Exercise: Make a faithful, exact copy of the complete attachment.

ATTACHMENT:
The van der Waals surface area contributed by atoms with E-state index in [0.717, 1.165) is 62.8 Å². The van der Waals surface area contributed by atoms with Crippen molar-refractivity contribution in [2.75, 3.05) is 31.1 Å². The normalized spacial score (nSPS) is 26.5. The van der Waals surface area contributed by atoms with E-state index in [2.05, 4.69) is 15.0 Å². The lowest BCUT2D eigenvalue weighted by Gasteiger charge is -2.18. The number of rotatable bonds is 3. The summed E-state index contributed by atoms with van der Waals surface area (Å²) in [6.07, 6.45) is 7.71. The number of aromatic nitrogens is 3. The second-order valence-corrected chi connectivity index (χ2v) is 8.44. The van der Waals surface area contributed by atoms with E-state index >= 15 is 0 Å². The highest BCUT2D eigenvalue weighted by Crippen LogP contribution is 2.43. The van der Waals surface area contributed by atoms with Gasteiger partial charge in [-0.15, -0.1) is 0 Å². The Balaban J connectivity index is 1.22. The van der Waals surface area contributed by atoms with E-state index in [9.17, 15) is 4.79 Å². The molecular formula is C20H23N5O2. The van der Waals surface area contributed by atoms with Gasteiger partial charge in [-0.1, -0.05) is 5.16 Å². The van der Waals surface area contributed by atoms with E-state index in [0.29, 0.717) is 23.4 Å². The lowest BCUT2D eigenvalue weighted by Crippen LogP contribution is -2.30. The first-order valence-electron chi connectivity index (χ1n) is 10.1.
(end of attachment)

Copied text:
The van der Waals surface area contributed by atoms with E-state index in [0.717, 1.165) is 62.8 Å². The van der Waals surface area contributed by atoms with Crippen molar-refractivity contribution in [2.75, 3.05) is 31.1 Å². The normalized spacial score (nSPS) is 26.5. The van der Waals surface area contributed by atoms with E-state index in [2.05, 4.69) is 15.0 Å². The lowest BCUT2D eigenvalue weighted by Gasteiger charge is -2.18. The number of rotatable bonds is 3. The summed E-state index contributed by atoms with van der Waals surface area (Å²) in [6.07, 6.45) is 7.71. The number of aromatic nitrogens is 3. The second-order valence-corrected chi connectivity index (χ2v) is 8.44. The van der Waals surface area contributed by atoms with E-state index >= 15 is 0 Å². The highest BCUT2D eigenvalue weighted by Crippen LogP contribution is 2.43. The van der Waals surface area contributed by atoms with Gasteiger partial charge in [-0.15, -0.1) is 0 Å². The Balaban J connectivity index is 1.22. The van der Waals surface area contributed by atoms with E-state index in [9.17, 15) is 4.79 Å². The molecular formula is C20H23N5O2. The van der Waals surface area contributed by atoms with Gasteiger partial charge in [-0.1, -0.05) is 5.16 Å². The van der Waals surface area contributed by atoms with E-state index in [0.29, 0.717) is 23.4 Å². The lowest BCUT2D eigenvalue weighted by Crippen LogP contribution is -2.30. The first-order valence-electron chi connectivity index (χ1n) is 10.1.